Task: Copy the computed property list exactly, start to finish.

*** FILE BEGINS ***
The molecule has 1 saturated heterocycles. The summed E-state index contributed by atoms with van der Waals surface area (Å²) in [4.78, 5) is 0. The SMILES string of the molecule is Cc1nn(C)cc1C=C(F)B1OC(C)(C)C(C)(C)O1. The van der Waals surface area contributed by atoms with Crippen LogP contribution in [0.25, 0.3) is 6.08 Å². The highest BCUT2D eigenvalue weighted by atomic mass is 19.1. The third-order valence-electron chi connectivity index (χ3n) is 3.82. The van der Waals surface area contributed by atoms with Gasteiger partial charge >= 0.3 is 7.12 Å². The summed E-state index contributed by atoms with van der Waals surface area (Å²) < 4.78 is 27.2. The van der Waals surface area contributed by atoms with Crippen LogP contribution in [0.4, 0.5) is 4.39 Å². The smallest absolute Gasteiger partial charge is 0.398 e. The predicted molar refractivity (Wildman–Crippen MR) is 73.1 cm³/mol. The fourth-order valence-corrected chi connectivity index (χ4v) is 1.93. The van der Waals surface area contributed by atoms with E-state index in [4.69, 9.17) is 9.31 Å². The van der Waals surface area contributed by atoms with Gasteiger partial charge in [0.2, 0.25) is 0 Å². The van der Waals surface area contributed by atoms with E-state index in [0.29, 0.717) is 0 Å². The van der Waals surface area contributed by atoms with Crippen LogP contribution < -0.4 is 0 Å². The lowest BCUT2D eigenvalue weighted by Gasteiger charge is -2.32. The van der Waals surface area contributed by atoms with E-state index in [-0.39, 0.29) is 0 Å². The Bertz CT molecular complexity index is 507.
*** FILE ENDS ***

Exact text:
The molecule has 1 saturated heterocycles. The summed E-state index contributed by atoms with van der Waals surface area (Å²) in [4.78, 5) is 0. The SMILES string of the molecule is Cc1nn(C)cc1C=C(F)B1OC(C)(C)C(C)(C)O1. The van der Waals surface area contributed by atoms with Crippen LogP contribution in [0.25, 0.3) is 6.08 Å². The highest BCUT2D eigenvalue weighted by atomic mass is 19.1. The third-order valence-electron chi connectivity index (χ3n) is 3.82. The van der Waals surface area contributed by atoms with Gasteiger partial charge >= 0.3 is 7.12 Å². The summed E-state index contributed by atoms with van der Waals surface area (Å²) < 4.78 is 27.2. The van der Waals surface area contributed by atoms with Crippen LogP contribution in [0.4, 0.5) is 4.39 Å². The smallest absolute Gasteiger partial charge is 0.398 e. The predicted molar refractivity (Wildman–Crippen MR) is 73.1 cm³/mol. The fourth-order valence-corrected chi connectivity index (χ4v) is 1.93. The van der Waals surface area contributed by atoms with E-state index in [4.69, 9.17) is 9.31 Å². The van der Waals surface area contributed by atoms with Gasteiger partial charge in [0.2, 0.25) is 0 Å². The van der Waals surface area contributed by atoms with E-state index in [0.29, 0.717) is 0 Å². The van der Waals surface area contributed by atoms with Crippen LogP contribution < -0.4 is 0 Å². The lowest BCUT2D eigenvalue weighted by Gasteiger charge is -2.32. The van der Waals surface area contributed by atoms with E-state index in [-0.39, 0.29) is 0 Å². The Bertz CT molecular complexity index is 507.